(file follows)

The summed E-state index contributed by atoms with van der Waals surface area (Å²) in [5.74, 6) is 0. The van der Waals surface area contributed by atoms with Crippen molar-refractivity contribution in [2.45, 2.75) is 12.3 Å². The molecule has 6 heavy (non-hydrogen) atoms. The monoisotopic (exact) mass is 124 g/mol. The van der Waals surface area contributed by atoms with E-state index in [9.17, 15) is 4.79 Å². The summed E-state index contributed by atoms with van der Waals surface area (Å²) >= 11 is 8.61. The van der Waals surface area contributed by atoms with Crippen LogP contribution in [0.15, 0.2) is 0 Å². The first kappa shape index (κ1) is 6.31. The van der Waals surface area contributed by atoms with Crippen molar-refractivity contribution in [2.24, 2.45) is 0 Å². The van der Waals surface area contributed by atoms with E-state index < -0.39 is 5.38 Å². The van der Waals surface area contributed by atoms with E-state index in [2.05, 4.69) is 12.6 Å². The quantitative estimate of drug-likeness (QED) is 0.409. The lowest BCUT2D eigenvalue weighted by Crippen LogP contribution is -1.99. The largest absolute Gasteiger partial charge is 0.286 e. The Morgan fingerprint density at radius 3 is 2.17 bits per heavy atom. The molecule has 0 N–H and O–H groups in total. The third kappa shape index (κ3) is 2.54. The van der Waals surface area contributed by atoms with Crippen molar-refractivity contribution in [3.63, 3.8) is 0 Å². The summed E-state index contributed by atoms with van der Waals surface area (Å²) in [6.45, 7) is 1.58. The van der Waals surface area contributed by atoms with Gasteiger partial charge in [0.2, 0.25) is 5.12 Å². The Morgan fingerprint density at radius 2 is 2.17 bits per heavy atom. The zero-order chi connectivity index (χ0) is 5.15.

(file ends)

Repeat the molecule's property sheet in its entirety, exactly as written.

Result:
The summed E-state index contributed by atoms with van der Waals surface area (Å²) in [5.74, 6) is 0. The van der Waals surface area contributed by atoms with Crippen molar-refractivity contribution in [2.45, 2.75) is 12.3 Å². The molecule has 6 heavy (non-hydrogen) atoms. The monoisotopic (exact) mass is 124 g/mol. The van der Waals surface area contributed by atoms with E-state index in [9.17, 15) is 4.79 Å². The summed E-state index contributed by atoms with van der Waals surface area (Å²) >= 11 is 8.61. The van der Waals surface area contributed by atoms with Crippen LogP contribution in [0.15, 0.2) is 0 Å². The first kappa shape index (κ1) is 6.31. The van der Waals surface area contributed by atoms with Crippen molar-refractivity contribution in [2.24, 2.45) is 0 Å². The van der Waals surface area contributed by atoms with E-state index < -0.39 is 5.38 Å². The van der Waals surface area contributed by atoms with E-state index in [2.05, 4.69) is 12.6 Å². The quantitative estimate of drug-likeness (QED) is 0.409. The lowest BCUT2D eigenvalue weighted by Crippen LogP contribution is -1.99. The largest absolute Gasteiger partial charge is 0.286 e. The Morgan fingerprint density at radius 3 is 2.17 bits per heavy atom. The molecule has 0 N–H and O–H groups in total. The third kappa shape index (κ3) is 2.54. The van der Waals surface area contributed by atoms with Crippen molar-refractivity contribution in [3.63, 3.8) is 0 Å². The summed E-state index contributed by atoms with van der Waals surface area (Å²) in [6.45, 7) is 1.58. The van der Waals surface area contributed by atoms with Gasteiger partial charge in [0.2, 0.25) is 5.12 Å². The Morgan fingerprint density at radius 2 is 2.17 bits per heavy atom. The zero-order chi connectivity index (χ0) is 5.15.